Cross-platform mobile game development comes true!

Well, not yet! But it looks promising!

When reading the last The Game Creators Newsletter, one topic caught my attention: Free your apps with App Game Kit. The so-called AGK will be an Eclipse plugin that allows you to develop 2D mobile games using a proprietary script language, and then you will have to compile them targeting the desired platform.

“App Game Kit (AGK) takes all this pain away and lets developers focus on what matters, their games! Using powerful and simple to learn commands like LoadImage, Sprite, and PlaySound, developers can quickly code their games and have them running on multiple devices in no time. Games can be made to scale to different screen sizes, so you’ll be sure your game will work on any size of device.” – The Game Creators Newsletter

The developer states that the AGK will be available early 2011 supporting Apple iOS, Samsung Bada, Windows (6.5 – anybody cares?) and Symbiam^3. Later 2011, there will be support for Android, Blackberry, Windows Mobile 7, MeeGo and XNA.

It is an ambitious project,  but I would say that The Game Creators, known mainly for its Dark Basic, is a very competent company delivering interesting products over the years. In addition, as I’ve learned later, they have been developing mobile games as well, so it is not hard to say that they will be using their own experience/difficulties to create a better product.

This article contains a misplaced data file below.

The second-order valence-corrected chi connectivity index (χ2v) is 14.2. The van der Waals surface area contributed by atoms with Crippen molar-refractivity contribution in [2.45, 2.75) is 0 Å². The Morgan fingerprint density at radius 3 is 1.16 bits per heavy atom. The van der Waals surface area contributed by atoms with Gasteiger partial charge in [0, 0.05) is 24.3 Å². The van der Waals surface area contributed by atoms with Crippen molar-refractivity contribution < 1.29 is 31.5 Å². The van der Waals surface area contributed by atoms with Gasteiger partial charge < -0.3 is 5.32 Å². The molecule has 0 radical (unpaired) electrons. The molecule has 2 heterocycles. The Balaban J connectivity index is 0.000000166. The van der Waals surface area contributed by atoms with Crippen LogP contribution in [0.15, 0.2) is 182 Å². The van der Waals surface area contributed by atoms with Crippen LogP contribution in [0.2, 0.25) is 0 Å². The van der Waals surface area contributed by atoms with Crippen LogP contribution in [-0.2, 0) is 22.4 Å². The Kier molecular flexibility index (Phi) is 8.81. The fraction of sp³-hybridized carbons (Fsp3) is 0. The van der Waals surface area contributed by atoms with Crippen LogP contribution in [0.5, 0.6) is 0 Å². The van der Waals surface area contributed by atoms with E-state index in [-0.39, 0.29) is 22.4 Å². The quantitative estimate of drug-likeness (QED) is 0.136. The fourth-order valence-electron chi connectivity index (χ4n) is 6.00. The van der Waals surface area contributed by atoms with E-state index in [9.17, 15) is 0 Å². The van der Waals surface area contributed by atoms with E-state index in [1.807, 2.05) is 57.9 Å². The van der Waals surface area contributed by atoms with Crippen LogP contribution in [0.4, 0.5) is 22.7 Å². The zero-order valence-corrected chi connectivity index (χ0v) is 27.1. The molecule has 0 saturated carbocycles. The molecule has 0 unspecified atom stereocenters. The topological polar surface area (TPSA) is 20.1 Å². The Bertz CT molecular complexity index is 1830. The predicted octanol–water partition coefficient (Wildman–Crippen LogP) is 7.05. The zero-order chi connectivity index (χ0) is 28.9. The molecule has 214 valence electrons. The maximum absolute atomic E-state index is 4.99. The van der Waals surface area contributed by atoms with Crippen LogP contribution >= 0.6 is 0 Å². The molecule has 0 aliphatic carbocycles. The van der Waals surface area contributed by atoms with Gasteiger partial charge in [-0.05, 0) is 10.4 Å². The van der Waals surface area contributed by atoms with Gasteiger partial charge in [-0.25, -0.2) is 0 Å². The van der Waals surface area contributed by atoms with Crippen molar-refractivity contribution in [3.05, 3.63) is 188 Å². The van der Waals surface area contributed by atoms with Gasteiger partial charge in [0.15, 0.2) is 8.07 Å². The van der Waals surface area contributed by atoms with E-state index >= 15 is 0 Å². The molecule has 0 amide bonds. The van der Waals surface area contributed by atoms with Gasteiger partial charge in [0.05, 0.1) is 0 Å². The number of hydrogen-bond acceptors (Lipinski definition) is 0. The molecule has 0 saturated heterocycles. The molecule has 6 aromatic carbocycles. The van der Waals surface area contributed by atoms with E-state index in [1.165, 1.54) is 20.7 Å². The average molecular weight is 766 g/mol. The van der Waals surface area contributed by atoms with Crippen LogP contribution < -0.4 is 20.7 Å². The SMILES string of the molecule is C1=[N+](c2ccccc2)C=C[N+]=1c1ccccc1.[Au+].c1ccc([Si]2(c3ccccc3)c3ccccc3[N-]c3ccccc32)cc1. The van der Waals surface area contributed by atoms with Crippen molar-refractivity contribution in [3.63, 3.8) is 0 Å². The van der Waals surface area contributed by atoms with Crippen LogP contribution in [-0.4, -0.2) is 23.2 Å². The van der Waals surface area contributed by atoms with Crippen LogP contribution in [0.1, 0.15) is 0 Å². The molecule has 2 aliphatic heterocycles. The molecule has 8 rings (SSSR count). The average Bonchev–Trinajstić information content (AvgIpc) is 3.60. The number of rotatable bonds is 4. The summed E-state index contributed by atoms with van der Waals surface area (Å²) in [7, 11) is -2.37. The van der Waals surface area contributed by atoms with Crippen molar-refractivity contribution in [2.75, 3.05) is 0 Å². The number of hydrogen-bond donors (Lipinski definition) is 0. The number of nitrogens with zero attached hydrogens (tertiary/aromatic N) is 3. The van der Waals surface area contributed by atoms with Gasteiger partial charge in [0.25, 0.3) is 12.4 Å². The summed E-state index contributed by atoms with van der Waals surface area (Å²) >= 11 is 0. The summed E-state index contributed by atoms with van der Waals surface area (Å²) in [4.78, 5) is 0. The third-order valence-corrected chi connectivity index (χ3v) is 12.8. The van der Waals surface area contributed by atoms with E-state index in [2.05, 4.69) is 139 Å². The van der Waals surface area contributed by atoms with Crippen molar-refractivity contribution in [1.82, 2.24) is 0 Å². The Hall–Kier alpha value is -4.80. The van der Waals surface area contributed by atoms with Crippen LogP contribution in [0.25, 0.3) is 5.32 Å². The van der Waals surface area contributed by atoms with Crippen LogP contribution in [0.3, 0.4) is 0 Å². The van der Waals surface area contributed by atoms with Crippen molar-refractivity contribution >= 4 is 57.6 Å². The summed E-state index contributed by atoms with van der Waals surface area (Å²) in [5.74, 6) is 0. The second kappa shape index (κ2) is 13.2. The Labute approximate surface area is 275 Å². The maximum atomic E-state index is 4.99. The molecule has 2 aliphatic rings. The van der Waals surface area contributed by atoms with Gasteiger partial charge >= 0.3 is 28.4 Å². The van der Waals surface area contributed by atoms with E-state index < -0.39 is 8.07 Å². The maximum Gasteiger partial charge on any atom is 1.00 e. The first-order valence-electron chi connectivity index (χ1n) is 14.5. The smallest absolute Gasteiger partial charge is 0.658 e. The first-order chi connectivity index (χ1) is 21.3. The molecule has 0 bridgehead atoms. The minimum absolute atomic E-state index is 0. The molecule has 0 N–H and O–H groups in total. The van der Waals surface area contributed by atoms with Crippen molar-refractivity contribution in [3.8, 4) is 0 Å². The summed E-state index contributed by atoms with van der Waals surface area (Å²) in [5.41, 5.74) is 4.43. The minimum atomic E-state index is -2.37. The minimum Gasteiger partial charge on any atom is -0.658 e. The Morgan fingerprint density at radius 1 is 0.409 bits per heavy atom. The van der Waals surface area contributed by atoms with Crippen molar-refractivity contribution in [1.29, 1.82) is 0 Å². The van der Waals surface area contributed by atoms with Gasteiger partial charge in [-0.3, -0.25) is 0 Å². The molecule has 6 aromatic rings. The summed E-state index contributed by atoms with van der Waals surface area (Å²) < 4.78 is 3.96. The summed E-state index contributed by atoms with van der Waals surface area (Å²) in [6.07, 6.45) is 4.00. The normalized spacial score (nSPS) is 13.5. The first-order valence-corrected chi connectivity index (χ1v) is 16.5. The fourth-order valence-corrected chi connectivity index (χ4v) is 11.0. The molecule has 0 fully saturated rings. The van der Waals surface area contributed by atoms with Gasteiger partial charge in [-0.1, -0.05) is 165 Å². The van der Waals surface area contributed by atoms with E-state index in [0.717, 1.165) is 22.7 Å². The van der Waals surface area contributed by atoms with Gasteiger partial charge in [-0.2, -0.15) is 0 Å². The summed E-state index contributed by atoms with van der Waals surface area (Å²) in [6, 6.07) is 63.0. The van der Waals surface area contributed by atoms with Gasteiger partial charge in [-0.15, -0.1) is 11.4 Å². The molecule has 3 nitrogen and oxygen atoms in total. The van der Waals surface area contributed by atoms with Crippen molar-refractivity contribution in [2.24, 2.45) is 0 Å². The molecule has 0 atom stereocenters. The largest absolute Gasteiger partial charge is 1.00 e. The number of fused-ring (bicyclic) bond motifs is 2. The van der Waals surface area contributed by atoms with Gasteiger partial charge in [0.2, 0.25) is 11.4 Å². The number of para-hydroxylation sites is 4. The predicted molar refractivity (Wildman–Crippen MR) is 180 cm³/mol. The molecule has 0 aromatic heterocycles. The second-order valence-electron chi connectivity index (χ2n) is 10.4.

Again, from the newsletter, here are the main features:

  • Write once, deploy everywhere architecture
  • Powerful and easy to use commands
  • Fast 2D game engine native to each platform
  • Screen resolution independent
  • Built-in physics for the best in-game dynamics
  • Input device agnostic
  • Access to full source code
  • Extensive on-line documentation
  • Free to try

One thing that I found a little odd was that in the line up of supported OSes, Android was left out. It is my believe that launch time supported OSes were chosen based on technical aspects, not market share or other commercial factors. Anyway, considering a common language to work with, they can release new OS support as long as it becomes available.

One point that wasn’t clear is how iOS support will work. As everybody knows, Apple is a little strict about approving apps that are using some kind of runtime environment, so before adopting the AGK, I’d check carefully how it works and if the games released using that technology can be accepted by the App Store.

There is not much details so far, and the website  http://www.appgamekit.com/ has only a form where you can register to receive additional information when it becomes available. If you are into mobile game development, you should sign up!

 

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